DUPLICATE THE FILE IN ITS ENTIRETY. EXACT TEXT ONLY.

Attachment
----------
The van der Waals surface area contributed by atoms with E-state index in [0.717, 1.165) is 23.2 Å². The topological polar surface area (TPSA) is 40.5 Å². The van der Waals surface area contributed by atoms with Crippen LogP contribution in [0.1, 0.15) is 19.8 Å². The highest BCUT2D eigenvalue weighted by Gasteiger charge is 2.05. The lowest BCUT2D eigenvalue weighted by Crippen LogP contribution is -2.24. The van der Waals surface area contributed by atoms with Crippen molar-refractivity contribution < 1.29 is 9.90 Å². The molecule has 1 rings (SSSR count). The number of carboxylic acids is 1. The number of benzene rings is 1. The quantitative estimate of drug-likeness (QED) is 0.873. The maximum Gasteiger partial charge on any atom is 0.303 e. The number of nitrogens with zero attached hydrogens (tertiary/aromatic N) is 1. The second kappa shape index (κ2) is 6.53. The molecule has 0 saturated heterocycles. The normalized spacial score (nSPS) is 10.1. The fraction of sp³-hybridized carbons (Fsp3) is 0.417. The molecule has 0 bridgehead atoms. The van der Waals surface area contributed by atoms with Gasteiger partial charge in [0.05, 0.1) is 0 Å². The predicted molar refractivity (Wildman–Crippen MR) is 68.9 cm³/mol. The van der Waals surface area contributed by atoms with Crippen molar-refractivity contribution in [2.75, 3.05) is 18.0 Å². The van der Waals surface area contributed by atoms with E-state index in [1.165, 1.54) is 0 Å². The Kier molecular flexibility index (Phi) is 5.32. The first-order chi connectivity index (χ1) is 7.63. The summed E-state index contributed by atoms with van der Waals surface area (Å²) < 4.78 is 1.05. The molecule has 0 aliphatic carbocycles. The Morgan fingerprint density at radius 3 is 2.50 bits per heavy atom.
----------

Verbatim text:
The van der Waals surface area contributed by atoms with E-state index in [0.717, 1.165) is 23.2 Å². The topological polar surface area (TPSA) is 40.5 Å². The van der Waals surface area contributed by atoms with Crippen LogP contribution in [0.1, 0.15) is 19.8 Å². The highest BCUT2D eigenvalue weighted by Gasteiger charge is 2.05. The lowest BCUT2D eigenvalue weighted by Crippen LogP contribution is -2.24. The van der Waals surface area contributed by atoms with Crippen molar-refractivity contribution < 1.29 is 9.90 Å². The molecule has 1 rings (SSSR count). The number of carboxylic acids is 1. The number of benzene rings is 1. The quantitative estimate of drug-likeness (QED) is 0.873. The maximum Gasteiger partial charge on any atom is 0.303 e. The number of nitrogens with zero attached hydrogens (tertiary/aromatic N) is 1. The second kappa shape index (κ2) is 6.53. The molecule has 0 saturated heterocycles. The normalized spacial score (nSPS) is 10.1. The fraction of sp³-hybridized carbons (Fsp3) is 0.417. The molecule has 0 bridgehead atoms. The van der Waals surface area contributed by atoms with Gasteiger partial charge in [0.05, 0.1) is 0 Å². The predicted molar refractivity (Wildman–Crippen MR) is 68.9 cm³/mol. The van der Waals surface area contributed by atoms with Crippen molar-refractivity contribution in [2.75, 3.05) is 18.0 Å². The van der Waals surface area contributed by atoms with E-state index in [1.165, 1.54) is 0 Å². The Kier molecular flexibility index (Phi) is 5.32. The first-order chi connectivity index (χ1) is 7.63. The summed E-state index contributed by atoms with van der Waals surface area (Å²) < 4.78 is 1.05. The molecule has 0 aliphatic carbocycles. The Morgan fingerprint density at radius 3 is 2.50 bits per heavy atom.